This year's fifth, and largest, annual festival brings 25 of the best pit bosses in the state. The Texas Standard’s David Brown spoke with Texas Monthly BBQ Editor Daniel Vaughn to see which of the competitors have the chops to make the cut.

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Texas Standard
12:01 pm
Fri September 12, 2014

Wendy Davis on the Governor's Race, Her First Filibuster, and 'Forgetting to Be Afraid'

Wendy Davis visited Austin recently for a book signing.
Ilana Panich-Linsman/KUT

Days after asking the Texas Ethics Commission to look into the Wendy Davis book tour, the Greg Abbott campaign has filed a complaint with the commission, alleging that it's a violation of Texas law.

The Abbott campaign accuses Davis of using political contributions to fund the promotion of the book from which she is profiting. The Davis campaign calls the charge frivolous.  Charges of campaign ethics violations are not rare during election season, relied upon by partisans of all stripes to accuse rivals of wrongdoing. At a recent book signing in Austin, Davis did not speak to reporters. But Davis did stop by the Texas Standard studio to talk with host David Brown about her memoirs--and her decision to step into the political spotlight.

Here are the interview highlights:

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Texas Standard
2:47 pm
Thu September 11, 2014

When LBJ's Infamous 'Daisy' Ad Changed Politics Forever

Broadcast only once, LBJ "Daisy" still packs a punch.
Lyndon B Johnson's 1964 Presidential campaign

Half a century ago, Pres. Lyndon Johnson teamed up with the ad men of New York to produce one of the most famous – and controversial – political ads of all time.

A young girl lackadaisically plucks the petals off a flower, counting as she goes. But soon, her count is interrupted by a mission-control style countdown: when it ends, a mushroom cloud envelops the screen. "These are the stakes," Johnson intones. "To make a world in which all of God's children can live, or to go into the dark. We must either love each other, or we must die."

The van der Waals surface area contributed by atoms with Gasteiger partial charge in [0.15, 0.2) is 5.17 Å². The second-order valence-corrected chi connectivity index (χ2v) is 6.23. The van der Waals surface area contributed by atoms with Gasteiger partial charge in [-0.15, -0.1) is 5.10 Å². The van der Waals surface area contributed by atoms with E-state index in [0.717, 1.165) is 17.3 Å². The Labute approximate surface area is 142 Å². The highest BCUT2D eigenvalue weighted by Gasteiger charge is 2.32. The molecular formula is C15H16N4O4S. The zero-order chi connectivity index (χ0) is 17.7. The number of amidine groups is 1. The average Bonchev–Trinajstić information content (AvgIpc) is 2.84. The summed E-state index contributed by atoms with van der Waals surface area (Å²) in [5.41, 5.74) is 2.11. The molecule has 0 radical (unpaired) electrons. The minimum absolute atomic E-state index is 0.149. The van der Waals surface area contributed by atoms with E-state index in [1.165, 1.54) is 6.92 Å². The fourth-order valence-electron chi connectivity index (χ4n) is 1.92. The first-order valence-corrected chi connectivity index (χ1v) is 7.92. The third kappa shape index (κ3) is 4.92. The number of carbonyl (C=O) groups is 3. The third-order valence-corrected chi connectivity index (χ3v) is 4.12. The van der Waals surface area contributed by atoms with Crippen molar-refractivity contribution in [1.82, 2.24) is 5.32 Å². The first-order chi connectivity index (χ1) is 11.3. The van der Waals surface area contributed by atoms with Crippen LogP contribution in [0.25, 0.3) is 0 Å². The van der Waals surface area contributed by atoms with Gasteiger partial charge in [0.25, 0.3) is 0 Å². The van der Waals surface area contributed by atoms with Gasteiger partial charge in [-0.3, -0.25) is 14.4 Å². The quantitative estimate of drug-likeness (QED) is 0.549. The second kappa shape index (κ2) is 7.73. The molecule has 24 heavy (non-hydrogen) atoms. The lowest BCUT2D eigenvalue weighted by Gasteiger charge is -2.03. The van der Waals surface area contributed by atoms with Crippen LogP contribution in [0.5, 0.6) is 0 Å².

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Texas Standard
12:29 pm
Wed September 10, 2014

Uber, Lyft and the Wild West of Texas Ridesharing

A Lyft driver in San Francisco. Lyft vehicles are emblazoned with a bright pink mustache across the car's front.
flickr.com/raidokaldma

Last month, the Houston City Council voted to open the heavily regulated vehicle-for-hire market to Uber and Lyft.

These start-ups develop and utilize smartphone apps to connect drivers with interested riders, using the driver’s personal car. Dallas, Austin and San Antonio are considering similar overhauls, but taxi and limousine drivers across the state are upset that their competitors could be playing by a different rulebook.

Aaron Sankin covers Uber and Lyft for The Daily Dot. He recently sat down with The Texas Standard's David Brown to talk about the future of ridesharing,

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Texas Standard
1:36 pm
Mon September 8, 2014

What Scotland Can Learn From Texas Independence

The European Union, Scottish and Union Jack flags fly in this 2009 photo. On September 18, Scottish voters will decide their fate: whether to remain part of the United Kingdom, or to move toward independence.